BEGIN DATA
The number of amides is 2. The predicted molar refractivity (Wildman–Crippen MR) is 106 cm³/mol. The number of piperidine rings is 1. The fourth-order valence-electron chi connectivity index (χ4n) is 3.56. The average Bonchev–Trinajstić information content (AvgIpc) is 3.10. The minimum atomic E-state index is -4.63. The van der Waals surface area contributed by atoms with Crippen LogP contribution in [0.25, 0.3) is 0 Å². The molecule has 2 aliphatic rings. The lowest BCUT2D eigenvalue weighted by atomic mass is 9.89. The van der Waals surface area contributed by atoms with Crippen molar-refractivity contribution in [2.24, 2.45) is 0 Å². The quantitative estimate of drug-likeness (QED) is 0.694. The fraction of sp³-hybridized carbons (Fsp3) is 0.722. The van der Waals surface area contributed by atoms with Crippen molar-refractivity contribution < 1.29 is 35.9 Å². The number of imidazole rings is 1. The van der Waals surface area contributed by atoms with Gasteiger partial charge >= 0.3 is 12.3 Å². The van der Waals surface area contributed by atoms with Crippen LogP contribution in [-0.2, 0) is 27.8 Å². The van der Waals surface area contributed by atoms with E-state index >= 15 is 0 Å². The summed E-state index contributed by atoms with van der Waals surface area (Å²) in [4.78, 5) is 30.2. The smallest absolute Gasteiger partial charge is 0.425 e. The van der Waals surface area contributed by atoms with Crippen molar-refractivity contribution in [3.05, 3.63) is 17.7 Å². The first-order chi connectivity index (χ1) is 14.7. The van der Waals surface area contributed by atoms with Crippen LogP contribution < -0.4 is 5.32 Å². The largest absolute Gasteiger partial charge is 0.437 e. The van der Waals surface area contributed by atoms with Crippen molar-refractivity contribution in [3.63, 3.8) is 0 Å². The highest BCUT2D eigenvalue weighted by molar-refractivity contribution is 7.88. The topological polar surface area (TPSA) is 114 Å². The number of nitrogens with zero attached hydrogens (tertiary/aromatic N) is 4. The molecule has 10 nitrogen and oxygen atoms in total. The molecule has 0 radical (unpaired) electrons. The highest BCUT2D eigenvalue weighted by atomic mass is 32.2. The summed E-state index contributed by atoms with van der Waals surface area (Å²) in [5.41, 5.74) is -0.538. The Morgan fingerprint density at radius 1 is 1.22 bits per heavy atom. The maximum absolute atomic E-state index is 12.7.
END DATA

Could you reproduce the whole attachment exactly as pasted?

The number of amides is 2. The predicted molar refractivity (Wildman–Crippen MR) is 106 cm³/mol. The number of piperidine rings is 1. The fourth-order valence-electron chi connectivity index (χ4n) is 3.56. The average Bonchev–Trinajstić information content (AvgIpc) is 3.10. The minimum atomic E-state index is -4.63. The van der Waals surface area contributed by atoms with Crippen LogP contribution in [0.25, 0.3) is 0 Å². The molecule has 2 aliphatic rings. The lowest BCUT2D eigenvalue weighted by atomic mass is 9.89. The van der Waals surface area contributed by atoms with Crippen molar-refractivity contribution in [2.24, 2.45) is 0 Å². The quantitative estimate of drug-likeness (QED) is 0.694. The fraction of sp³-hybridized carbons (Fsp3) is 0.722. The van der Waals surface area contributed by atoms with Crippen molar-refractivity contribution < 1.29 is 35.9 Å². The number of imidazole rings is 1. The van der Waals surface area contributed by atoms with Gasteiger partial charge >= 0.3 is 12.3 Å². The van der Waals surface area contributed by atoms with Crippen LogP contribution in [-0.2, 0) is 27.8 Å². The van der Waals surface area contributed by atoms with E-state index >= 15 is 0 Å². The summed E-state index contributed by atoms with van der Waals surface area (Å²) in [4.78, 5) is 30.2. The smallest absolute Gasteiger partial charge is 0.425 e. The van der Waals surface area contributed by atoms with Crippen molar-refractivity contribution in [3.05, 3.63) is 17.7 Å². The first-order chi connectivity index (χ1) is 14.7. The van der Waals surface area contributed by atoms with Crippen LogP contribution < -0.4 is 5.32 Å². The largest absolute Gasteiger partial charge is 0.437 e. The van der Waals surface area contributed by atoms with Crippen molar-refractivity contribution in [3.63, 3.8) is 0 Å². The highest BCUT2D eigenvalue weighted by molar-refractivity contribution is 7.88. The topological polar surface area (TPSA) is 114 Å². The number of nitrogens with zero attached hydrogens (tertiary/aromatic N) is 4. The molecule has 10 nitrogen and oxygen atoms in total. The molecule has 0 radical (unpaired) electrons. The highest BCUT2D eigenvalue weighted by atomic mass is 32.2. The summed E-state index contributed by atoms with van der Waals surface area (Å²) in [5.41, 5.74) is -0.538. The Morgan fingerprint density at radius 1 is 1.22 bits per heavy atom. The maximum absolute atomic E-state index is 12.7.